|Sunburn can resolve within a few days after taking some cooling measures and applying moisturizers and pain relievers.
|Sun poisoning needs more comprehensive care, including addressing dehydration and taking timely intervention.
Most Common Forms of Sun Poisoning That You Should Know
Different forms of sun poisoning exhibit specific symptoms. One of the most common forms is Polymorphous light eruption, which is a common itchy rash that appears within hours or days after exposure to intense sunlight.
It heals without scarring your skin and lasts for up to two weeks, depending upon the care and sunlight exposure within those days.
Polymorphous light eruption commonly occurs in individuals who are not used to high-intensity sunlight, such as people living at high altitudes where winter seasons exist more.
The most severe form of sun sickness is solar urticaria, which occurs due to the release of histamine and other chemicals under the skin. Any UV light can trigger solar urticaria.
The most common symptoms of solar urticaria include hives and itching with a burning sensation, which occurs within minutes of solar exposure. In exceptional cases, it can also cause breathing difficulties, nausea, vomiting, and changes in heart rate.
Six Common Causes of Sun Poisoning
If you know the triggers of sun poisoning, you can totally dodge it like a pro! It’s like having a secret recipe to keep those severe sunburn symptoms at bay.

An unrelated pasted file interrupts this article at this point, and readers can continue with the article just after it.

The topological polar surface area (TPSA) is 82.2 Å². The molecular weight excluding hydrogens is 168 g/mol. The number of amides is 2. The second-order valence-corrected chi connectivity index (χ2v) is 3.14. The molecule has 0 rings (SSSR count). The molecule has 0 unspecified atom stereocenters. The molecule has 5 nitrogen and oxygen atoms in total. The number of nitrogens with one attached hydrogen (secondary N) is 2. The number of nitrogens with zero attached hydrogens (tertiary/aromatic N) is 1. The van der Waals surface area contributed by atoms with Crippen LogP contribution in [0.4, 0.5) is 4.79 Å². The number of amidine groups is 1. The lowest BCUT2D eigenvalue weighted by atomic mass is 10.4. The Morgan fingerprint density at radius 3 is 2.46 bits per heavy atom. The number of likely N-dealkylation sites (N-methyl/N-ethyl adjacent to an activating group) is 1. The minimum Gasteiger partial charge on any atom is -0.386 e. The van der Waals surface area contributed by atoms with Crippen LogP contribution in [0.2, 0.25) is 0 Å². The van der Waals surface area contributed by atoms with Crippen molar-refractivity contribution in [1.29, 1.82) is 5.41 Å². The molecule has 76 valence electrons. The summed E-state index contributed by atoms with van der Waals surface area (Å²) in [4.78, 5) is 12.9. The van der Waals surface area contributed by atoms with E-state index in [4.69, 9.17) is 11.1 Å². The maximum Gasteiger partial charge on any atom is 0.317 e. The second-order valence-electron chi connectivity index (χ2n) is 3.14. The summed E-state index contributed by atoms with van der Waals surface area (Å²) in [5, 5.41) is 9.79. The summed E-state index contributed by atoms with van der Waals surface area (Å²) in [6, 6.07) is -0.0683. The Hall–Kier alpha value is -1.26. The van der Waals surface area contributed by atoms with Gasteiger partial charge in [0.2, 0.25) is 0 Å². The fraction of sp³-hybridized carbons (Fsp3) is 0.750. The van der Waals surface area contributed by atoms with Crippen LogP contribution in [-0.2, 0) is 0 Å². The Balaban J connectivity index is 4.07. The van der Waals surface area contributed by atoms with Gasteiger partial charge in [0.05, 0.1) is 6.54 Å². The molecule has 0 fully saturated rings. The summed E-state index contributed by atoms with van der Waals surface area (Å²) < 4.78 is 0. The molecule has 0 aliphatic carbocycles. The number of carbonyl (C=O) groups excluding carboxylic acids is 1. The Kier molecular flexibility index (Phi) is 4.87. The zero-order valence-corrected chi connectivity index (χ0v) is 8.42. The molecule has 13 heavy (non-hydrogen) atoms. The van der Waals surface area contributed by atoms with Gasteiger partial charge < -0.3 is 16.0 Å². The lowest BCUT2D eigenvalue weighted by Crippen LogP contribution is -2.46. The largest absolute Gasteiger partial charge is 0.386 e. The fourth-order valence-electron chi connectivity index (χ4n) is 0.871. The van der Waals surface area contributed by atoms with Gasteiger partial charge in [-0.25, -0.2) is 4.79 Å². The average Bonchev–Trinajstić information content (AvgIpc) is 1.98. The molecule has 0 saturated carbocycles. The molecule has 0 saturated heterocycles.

Let’s explore some causes of sun sickness to gain a better idea of the factors at play.
- Prolonged Periods Of Sun Exposure: Spending a long time during peak hours of intense sunlight can increase your risk of sun poisoning.
- Not Using Sunscreen: Neglecting sunscreen is a common cause because many people need to pay more attention to its crucial importance in protecting your skin. A sunscreen with a low sun protection factor (SPF) can also be a factor of less protection from harmful UV rays.
- Type of Skin: People who have fair skin are more susceptible to sun poisoning as this skin type has lower melanin levels, increasing the risk of sun sickness or sunburn.
- Certain Medicines: Some common medicines, such as antibiotics, diuretics, and NSAIDs, can increase sensitivity to UV rays. If you’re at a higher risk of sun poisoning, chat with your doctor about the precautions you should be taking to protect yourself from sunburn while taking your ongoing medicines.
- Outdoor Activities: If you’re engaging in outdoor activities like hiking expeditions, traveling, or outdoor sports for prolonged periods, it can heighten the risk of sun poisoning.
- Pre-Existing Condition: People who suffer from eczema or lupus are more likely to get sunburn or sun poisoning, so they need to take extra care when going out.
How Long Does Sun Poisoning Last?
Mild sunburns with redness and pain typically last for two days, depending upon your physiological body response. However, severe sunburns in the form of sun poisoning will last longer for up to two weeks, depending upon your recovery.
The duration of sun sickness depends on a few factors, like
- the type of skin you have,
- Whether you had sun exposure within peak hours
- High altitudes